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“Project Omega” Reveals Secrets Of Dark Pools Stock Trading

by Pratap ChatterjeeCorpWatch Blog
August 14th, 2015

Barclays bank protest. Photo: Global Justice Now. Used under Creative Commons license.

Investment Technology Group (ITG), a U.S. stock broker, paid a $20.3 million fine for running a secret operation named Project Omega to take advantage of “dark pools” trading orders made by its clients. Experts say that Barclays and Credit Suisse may also soon pay fines for dark pools trading scams.

Most traders buy and sell stocks on public stock exchanges – but “dark pools” are essentially private stock markets located inside big banks that allow clients to place secret orders. Such systems have been in existence for 30 years and have become increasingly popular among institutional buyers who want to hide their identity or ensure that a large order does not cause the price to fluctuate. There are 45 such registered dark pools which now constitute as much as 40 percent of overall stock market trading in the U.S., according to the Tabb Group, a market research firm.

The biggest dark pools are CrossFinder which is run by Credit Suisse of Switzerland and Liquidity Cross (LX) which is run by Barclays of the UK. Union Bank of Switzerland also runs a dark pool called Price Improvement Network Alternative Trading System (PIN ATS), Societe Generale of France has one named AlphaY while ITG runs a system called Posit.

What ITG did was to spy on its clients trading in Posit and try to make money off them before the purchases were executed. Under a secret scheme code-named "Project Omega" the company created a special desk to secretly trade 262 million shares against its own clients between April 2010 and July 2011. “ITG misused highly confidential customer order and trading information for its own benefit,” said Andrew Ceresney, the director of the enforcement division of the U.S. Securities and Exchange Commission. “The conduct here was egregious.”

ITG has apologized. “With today’s settlement, we have put this regrettable legacy matter behind us and are working to rebuild our clients’ trust,” Maureen O’Hara, chair of ITG’s board of directors.

ITG is the not the only dark pools operator to pay fines. Earlier this year, UBS paid the SEC $14.5 million for running a secret system called PrimaryPegPlus that allowed certain traders place orders in fractions of a penny to outbid other traders.

Wall Street Journal sources have told the newspaper that Barclays and Credit Suisse banks are also likely to agree to pay U.S. regulators tens of millions of dollars in coming weeks to settle investigations into dark pools trading.

Barclays was sued last June by the New York state attorney general who alleged that the bank was lying about the nature of its dark pools operations and giving special preferences to high frequency traders. These traders who use sophisticated trading programs to trade in milliseconds have a significant advantage of being able to beat most other traders.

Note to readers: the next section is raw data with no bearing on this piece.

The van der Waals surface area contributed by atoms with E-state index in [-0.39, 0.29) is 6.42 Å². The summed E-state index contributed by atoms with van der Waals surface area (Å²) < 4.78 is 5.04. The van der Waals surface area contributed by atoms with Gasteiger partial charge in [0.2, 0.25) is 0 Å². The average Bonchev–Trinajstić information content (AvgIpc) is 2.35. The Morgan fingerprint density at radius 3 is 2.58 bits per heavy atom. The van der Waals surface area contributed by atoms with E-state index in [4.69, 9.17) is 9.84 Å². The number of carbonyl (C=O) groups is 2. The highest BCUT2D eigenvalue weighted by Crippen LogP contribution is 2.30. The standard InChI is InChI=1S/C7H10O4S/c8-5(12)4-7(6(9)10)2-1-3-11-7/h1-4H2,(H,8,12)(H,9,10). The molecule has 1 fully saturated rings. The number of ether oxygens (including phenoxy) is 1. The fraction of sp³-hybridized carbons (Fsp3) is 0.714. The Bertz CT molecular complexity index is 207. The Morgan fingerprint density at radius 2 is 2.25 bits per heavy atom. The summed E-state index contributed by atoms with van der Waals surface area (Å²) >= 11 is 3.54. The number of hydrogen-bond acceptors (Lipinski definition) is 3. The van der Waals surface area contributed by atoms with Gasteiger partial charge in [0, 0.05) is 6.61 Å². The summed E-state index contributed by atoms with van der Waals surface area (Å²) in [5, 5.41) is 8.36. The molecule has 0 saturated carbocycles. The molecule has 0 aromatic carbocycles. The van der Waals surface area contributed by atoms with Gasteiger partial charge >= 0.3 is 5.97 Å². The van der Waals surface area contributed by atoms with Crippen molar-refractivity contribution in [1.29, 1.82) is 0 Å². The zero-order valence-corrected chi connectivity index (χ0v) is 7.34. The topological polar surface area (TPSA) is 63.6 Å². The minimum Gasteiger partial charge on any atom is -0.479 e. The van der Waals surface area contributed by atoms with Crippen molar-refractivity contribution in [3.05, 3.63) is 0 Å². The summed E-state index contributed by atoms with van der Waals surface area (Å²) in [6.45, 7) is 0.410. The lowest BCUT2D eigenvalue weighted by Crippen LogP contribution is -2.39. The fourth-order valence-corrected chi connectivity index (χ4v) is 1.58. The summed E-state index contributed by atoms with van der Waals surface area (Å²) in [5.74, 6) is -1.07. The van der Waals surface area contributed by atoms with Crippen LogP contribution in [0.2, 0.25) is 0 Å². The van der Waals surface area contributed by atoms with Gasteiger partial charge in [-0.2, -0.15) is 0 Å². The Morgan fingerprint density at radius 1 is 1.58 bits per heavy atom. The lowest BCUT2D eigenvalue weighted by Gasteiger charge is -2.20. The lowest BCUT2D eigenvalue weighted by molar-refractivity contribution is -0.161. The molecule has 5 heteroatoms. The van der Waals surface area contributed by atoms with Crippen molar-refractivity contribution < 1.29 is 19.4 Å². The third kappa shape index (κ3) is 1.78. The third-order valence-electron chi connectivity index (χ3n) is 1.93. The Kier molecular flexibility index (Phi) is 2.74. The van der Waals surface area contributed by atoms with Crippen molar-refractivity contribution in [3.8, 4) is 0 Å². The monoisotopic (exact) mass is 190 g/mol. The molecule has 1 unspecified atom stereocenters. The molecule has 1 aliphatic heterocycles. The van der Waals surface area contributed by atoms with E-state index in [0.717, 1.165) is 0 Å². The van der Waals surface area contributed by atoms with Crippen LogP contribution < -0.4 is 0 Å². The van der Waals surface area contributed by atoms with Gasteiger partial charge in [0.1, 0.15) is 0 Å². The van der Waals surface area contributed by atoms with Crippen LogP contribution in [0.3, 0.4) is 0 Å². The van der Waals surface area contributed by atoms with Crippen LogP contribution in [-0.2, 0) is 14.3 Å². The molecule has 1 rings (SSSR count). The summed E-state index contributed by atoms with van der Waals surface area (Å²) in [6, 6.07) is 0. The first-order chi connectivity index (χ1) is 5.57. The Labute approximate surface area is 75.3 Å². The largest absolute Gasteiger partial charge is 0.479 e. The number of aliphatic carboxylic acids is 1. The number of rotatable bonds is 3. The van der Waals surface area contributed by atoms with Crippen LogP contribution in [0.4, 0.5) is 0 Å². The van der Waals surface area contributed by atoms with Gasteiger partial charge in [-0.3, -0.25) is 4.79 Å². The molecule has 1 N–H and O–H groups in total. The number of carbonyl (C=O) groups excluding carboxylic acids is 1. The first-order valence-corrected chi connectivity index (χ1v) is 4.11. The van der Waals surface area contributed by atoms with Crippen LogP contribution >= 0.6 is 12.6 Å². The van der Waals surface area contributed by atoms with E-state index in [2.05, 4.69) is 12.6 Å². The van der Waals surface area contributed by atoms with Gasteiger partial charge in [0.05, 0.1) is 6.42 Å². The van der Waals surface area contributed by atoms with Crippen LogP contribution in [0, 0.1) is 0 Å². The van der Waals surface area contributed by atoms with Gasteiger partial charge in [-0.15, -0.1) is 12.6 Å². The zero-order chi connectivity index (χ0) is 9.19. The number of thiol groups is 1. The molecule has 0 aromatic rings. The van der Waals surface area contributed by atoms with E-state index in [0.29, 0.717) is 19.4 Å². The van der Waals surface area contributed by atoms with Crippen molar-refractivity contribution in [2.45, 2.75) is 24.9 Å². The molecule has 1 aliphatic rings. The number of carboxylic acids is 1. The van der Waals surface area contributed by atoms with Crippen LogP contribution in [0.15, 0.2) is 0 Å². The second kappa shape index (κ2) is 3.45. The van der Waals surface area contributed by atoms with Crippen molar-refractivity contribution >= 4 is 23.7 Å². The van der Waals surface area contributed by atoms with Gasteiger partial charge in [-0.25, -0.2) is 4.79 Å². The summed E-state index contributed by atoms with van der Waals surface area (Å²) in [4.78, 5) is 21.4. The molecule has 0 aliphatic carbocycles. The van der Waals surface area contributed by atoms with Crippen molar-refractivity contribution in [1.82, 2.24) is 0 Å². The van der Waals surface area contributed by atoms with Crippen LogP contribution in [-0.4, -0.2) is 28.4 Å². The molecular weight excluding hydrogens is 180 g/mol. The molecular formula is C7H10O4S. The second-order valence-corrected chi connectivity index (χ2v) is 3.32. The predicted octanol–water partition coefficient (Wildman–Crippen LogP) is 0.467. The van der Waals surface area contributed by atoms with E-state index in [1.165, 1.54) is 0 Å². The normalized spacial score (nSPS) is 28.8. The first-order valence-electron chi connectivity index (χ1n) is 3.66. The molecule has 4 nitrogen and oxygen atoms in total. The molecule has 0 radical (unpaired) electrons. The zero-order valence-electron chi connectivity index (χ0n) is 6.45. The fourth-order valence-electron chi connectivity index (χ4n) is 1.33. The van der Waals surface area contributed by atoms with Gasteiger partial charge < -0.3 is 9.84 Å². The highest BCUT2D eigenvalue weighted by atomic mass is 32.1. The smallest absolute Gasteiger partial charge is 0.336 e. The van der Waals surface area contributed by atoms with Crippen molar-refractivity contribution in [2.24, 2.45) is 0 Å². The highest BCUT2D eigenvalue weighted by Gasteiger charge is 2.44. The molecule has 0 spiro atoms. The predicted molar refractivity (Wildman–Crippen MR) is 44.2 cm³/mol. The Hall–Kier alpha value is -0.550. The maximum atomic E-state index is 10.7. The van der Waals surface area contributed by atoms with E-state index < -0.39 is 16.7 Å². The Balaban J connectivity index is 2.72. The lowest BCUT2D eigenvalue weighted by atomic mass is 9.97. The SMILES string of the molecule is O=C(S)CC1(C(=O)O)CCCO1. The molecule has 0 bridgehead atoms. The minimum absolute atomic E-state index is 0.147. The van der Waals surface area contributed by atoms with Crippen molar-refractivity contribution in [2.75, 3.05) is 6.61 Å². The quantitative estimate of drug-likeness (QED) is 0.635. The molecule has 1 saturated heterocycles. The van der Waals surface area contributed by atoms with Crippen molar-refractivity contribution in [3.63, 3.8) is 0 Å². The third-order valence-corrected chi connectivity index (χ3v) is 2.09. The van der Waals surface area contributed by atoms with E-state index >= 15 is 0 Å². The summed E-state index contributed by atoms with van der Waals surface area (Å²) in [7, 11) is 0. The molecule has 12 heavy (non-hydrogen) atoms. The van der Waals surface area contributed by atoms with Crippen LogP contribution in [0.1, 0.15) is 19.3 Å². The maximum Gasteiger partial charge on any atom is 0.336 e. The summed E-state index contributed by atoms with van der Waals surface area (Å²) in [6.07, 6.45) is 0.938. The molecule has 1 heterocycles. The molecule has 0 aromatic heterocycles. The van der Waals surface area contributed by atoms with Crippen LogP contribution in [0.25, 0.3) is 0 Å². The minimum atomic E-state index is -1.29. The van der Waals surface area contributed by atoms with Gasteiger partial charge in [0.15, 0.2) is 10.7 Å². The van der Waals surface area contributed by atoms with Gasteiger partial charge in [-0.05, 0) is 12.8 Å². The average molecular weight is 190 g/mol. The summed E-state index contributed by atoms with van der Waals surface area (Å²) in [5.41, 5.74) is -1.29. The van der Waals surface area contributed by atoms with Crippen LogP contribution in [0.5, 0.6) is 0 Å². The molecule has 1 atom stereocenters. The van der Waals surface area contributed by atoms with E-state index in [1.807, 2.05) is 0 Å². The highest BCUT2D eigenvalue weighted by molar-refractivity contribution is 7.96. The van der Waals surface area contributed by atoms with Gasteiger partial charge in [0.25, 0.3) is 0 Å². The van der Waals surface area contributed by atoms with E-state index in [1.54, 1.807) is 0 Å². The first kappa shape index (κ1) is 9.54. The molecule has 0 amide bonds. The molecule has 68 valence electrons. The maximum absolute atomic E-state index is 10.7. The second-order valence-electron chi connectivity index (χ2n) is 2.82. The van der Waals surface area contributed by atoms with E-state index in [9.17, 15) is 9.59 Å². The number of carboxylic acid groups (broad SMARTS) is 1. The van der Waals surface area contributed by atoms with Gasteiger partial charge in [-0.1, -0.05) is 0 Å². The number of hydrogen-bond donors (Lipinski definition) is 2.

In the lawsuit, the attorney general cited an internal email in which an unnamed Barclays executive told another: “I had always liked the idea that we were being transparent, but happy to take liberties if we can all agree.”

Barclays engaged in a persistent pattern of fraud and deceit, lying to its investors in order to grow its dark pool,” Matt Mittenthal, a spokesman for Schneiderman, said in a press statement.

William White, an electronic trading chief at Barclays, was suspended by the bank immediately after the lawsuit was filed.

Barclays has counter-sued but in April U.S. District Judge Shira Scheindlin rejected most of the bank’s arguments. “As alleged, the specific misstatements about LX — which include touting its safety while secretly encouraging predatory behavior — call into question the integrity of the company as a whole,” Scheindlin wrote.

Details of the investigation against Credit Suisse have not been released but some details have been leaked to the media. “Regulators also are scrutinizing Credit Suisse’s system of auctioning the right to trade against retail stock-market orders to trading firms in the dark pool,” wrote the Wall Street Journal citing anonymous sources. “The setup resembled a waterfall, said people familiar with the matter, in that the first firm to trade against the flow would pay one price and subsequent auctions to other traders would go down in price.”

Despite the investigations, traders say that they are not going to stop using dark pools. “Investors believe there is value to trading in the dark,” Alex Green, a former head trader at hedge funds, told the Wall Street Journal. “The regulators are exposing some of the things that have gone on, but there will still be a demand to trade in dark pools.”

Wall Street watchers say that none of this conduct is particularly unusual. “The financial industry is … built on the dream of making money for nothing, of arbitrage, of perpetual motion machines, of converting intellect into cash without the annoying interventions of hard work and risk,” writes Mark Levine of Bloomberg. “Magical sure-fire ways to make money tend to be, you know, bad, for the people providing the sure-fire money. Regulators keep making them illegal. But the regulations are complicated, so people keep reinventing the same magical ways to make money.”